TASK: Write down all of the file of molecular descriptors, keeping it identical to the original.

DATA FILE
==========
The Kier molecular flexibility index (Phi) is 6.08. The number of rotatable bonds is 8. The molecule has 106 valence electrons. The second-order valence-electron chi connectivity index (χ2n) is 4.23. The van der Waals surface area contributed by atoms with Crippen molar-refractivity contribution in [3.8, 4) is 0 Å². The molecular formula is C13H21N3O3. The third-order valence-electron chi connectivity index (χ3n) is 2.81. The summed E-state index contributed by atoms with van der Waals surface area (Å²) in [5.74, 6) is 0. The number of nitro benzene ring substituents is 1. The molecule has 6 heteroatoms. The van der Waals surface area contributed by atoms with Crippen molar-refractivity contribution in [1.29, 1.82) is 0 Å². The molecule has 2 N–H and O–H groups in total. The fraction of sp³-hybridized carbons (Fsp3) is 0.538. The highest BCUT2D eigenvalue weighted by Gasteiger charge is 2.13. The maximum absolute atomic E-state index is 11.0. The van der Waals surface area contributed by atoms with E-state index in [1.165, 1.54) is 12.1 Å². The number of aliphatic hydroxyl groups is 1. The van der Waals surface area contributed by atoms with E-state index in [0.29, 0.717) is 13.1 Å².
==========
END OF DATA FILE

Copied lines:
The Kier molecular flexibility index (Phi) is 6.08. The number of rotatable bonds is 8. The molecule has 106 valence electrons. The second-order valence-electron chi connectivity index (χ2n) is 4.23. The van der Waals surface area contributed by atoms with Crippen molar-refractivity contribution in [3.8, 4) is 0 Å². The molecular formula is C13H21N3O3. The third-order valence-electron chi connectivity index (χ3n) is 2.81. The summed E-state index contributed by atoms with van der Waals surface area (Å²) in [5.74, 6) is 0. The number of nitro benzene ring substituents is 1. The molecule has 6 heteroatoms. The van der Waals surface area contributed by atoms with Crippen molar-refractivity contribution in [1.29, 1.82) is 0 Å². The molecule has 2 N–H and O–H groups in total. The fraction of sp³-hybridized carbons (Fsp3) is 0.538. The highest BCUT2D eigenvalue weighted by Gasteiger charge is 2.13. The maximum absolute atomic E-state index is 11.0. The van der Waals surface area contributed by atoms with E-state index in [1.165, 1.54) is 12.1 Å². The number of aliphatic hydroxyl groups is 1. The van der Waals surface area contributed by atoms with E-state index in [0.29, 0.717) is 13.1 Å².